Step by step to starting your own business
Getting good advice and suitable supports is key to success as an entrepreneur
You can register your business to your home address and avail of the many floating desks or hot desks that have been set up by business communities around the country.
There has really never been a better time to start your own business. Thanks to Government initiatives, start-up communities and entrepreneur networks there is a smorgasbord of information available to surf your way through.
Places such as your Local Enterprise Office (LEO) have developed courses and programmes to take you from the ideas board to having your product on the shelf, you no longer need to have a background in business to set up your own, you can just learn as you go.
If you have created an innovation and feel that you want to put the business wheels into action we’ve set out a step-by-step strategy taking in the practicalities of getting your business up and running.
First you must decide if you are registering as a sole trader, partnership or company. Registering as a sole trader means the business is completely in your hands, you are the decision-maker and is often the choice if you intend trading as a small business.
If your innovation has much bigger potential, registering as a partnership or limited company is suggested.
“Legally the structure could be that one could be a sole trader or could form a limited company or if they are doing it in partnership it could be that there is a partnership formed or again a limited company of which the partners become directors and shareholders. That structure needs to be decided ideally at the onset. If you are a sole trader it’s a case of registering that, or if it’s a limited company it’s forming a limited company and then registering with the Revenue Commissioners and having the various Companies Registration Office (CRO) and tax numbers that go with that, says Thomas McEvoy, head of enterprise at LEO Louth.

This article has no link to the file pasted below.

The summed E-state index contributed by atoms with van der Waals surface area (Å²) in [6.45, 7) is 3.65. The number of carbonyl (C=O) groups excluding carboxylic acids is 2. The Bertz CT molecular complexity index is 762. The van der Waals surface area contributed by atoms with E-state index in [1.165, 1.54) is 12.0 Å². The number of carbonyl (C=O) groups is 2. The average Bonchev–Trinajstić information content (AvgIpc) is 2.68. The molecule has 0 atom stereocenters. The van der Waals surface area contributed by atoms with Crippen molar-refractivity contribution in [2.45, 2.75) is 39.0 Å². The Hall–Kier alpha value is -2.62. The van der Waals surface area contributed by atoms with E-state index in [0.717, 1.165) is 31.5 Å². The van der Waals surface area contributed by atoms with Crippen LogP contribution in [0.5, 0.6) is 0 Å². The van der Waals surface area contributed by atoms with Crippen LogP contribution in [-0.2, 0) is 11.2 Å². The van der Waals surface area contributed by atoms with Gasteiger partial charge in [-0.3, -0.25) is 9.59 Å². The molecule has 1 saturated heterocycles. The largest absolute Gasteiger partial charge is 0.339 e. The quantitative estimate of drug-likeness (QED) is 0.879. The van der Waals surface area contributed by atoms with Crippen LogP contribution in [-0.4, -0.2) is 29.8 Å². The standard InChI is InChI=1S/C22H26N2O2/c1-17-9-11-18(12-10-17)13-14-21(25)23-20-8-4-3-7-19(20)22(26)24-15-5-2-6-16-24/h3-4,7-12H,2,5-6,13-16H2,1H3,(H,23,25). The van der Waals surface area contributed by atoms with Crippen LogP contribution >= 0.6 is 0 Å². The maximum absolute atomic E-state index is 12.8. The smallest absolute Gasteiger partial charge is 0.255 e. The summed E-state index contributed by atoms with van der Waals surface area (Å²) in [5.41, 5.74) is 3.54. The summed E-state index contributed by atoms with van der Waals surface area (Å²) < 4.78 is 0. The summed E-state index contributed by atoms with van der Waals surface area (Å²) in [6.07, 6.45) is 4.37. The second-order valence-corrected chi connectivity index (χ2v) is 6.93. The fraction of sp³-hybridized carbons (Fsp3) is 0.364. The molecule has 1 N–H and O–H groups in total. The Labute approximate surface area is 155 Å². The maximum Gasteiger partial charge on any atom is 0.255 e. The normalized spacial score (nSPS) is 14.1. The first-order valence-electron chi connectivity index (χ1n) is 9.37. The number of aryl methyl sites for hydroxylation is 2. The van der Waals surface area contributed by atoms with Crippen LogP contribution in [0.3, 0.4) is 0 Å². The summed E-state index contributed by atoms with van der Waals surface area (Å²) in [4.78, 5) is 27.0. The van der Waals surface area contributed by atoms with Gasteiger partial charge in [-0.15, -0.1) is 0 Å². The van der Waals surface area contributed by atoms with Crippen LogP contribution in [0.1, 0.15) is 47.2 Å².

The company is registered for tax via revenue.ie.
Once the company has been registered, the business name needs to be registered with the CRO within a month of adopting the business name. All forms and information are on cro.ie.
“The VAT registration will probably happen around the time you register the company,” says Gerry Delaney, managing director of Kendlebell. “This is where you would take tax advice as to when you would need to register. Generally you wouldn’t register for VAT until you are starting to spend money or receive in money, normally you start to spend money first in a business. Once you start to spend, if you’ve got expenses or have VAT you want to reclaim, then you need to start looking at it at that stage.”
You can register for VAT yourself through Revenue’s Online Services (ros.ie) or you can enlist the help of a tax agent, someone who is registered to provide tax services to the public.
If you used a tax agent then you are more than likely already availing of the professional services of an accountant but if you did that stage alone then your next port of call is to get one in your sights.
“In my opinion, and my experience, a start-up business generally goes to two people: they go to an accountant and they go to a bank manager because to run a business you have to have a bank account,” says Marc O’Dwyer, chief executive of Big Red Cloud.
“In a lot of cases the banks have relationships with accountants and the start-up may already have a relationship with an accountant if they registered their business. The smaller accountants around the country are the ones to go to, not necessarily the big four or five. You don’t need to be paying a huge amount of money for these. You really are at the early stages, so you just need a little bit of advice, a couple of hours initially.